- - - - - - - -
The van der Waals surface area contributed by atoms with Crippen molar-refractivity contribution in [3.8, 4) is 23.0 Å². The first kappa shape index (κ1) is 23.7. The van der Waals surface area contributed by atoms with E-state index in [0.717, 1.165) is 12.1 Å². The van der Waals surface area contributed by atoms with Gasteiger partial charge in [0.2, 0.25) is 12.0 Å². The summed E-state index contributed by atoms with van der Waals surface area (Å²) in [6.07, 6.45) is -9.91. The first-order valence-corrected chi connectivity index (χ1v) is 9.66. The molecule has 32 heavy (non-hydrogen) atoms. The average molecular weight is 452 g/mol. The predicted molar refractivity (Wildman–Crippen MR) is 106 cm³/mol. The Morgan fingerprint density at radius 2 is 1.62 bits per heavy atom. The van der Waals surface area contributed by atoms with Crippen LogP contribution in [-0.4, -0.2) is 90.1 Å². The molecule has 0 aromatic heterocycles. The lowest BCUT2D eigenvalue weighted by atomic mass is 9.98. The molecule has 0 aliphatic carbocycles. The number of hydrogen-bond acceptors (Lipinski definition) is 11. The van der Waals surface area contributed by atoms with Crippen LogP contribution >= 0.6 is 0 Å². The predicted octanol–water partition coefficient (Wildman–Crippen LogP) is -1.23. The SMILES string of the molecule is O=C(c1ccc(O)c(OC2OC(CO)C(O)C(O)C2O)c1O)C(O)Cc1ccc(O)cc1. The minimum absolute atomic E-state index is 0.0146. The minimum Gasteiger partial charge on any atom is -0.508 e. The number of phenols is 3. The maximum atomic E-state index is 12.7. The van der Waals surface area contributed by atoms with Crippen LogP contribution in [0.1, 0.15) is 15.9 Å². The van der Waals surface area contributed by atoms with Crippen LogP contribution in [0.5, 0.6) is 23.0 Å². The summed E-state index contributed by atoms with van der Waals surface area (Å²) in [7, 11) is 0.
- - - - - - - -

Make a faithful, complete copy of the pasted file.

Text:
The van der Waals surface area contributed by atoms with Crippen molar-refractivity contribution in [3.8, 4) is 23.0 Å². The first kappa shape index (κ1) is 23.7. The van der Waals surface area contributed by atoms with E-state index in [0.717, 1.165) is 12.1 Å². The van der Waals surface area contributed by atoms with Gasteiger partial charge in [0.2, 0.25) is 12.0 Å². The summed E-state index contributed by atoms with van der Waals surface area (Å²) in [6.07, 6.45) is -9.91. The first-order valence-corrected chi connectivity index (χ1v) is 9.66. The molecule has 32 heavy (non-hydrogen) atoms. The average molecular weight is 452 g/mol. The predicted molar refractivity (Wildman–Crippen MR) is 106 cm³/mol. The Morgan fingerprint density at radius 2 is 1.62 bits per heavy atom. The van der Waals surface area contributed by atoms with Crippen LogP contribution in [-0.4, -0.2) is 90.1 Å². The molecule has 0 aromatic heterocycles. The lowest BCUT2D eigenvalue weighted by atomic mass is 9.98. The molecule has 0 aliphatic carbocycles. The number of hydrogen-bond acceptors (Lipinski definition) is 11. The van der Waals surface area contributed by atoms with Crippen LogP contribution >= 0.6 is 0 Å². The predicted octanol–water partition coefficient (Wildman–Crippen LogP) is -1.23. The SMILES string of the molecule is O=C(c1ccc(O)c(OC2OC(CO)C(O)C(O)C2O)c1O)C(O)Cc1ccc(O)cc1. The minimum absolute atomic E-state index is 0.0146. The minimum Gasteiger partial charge on any atom is -0.508 e. The number of phenols is 3. The maximum atomic E-state index is 12.7. The van der Waals surface area contributed by atoms with Crippen LogP contribution in [0.1, 0.15) is 15.9 Å². The van der Waals surface area contributed by atoms with Crippen LogP contribution in [0.5, 0.6) is 23.0 Å². The summed E-state index contributed by atoms with van der Waals surface area (Å²) in [7, 11) is 0.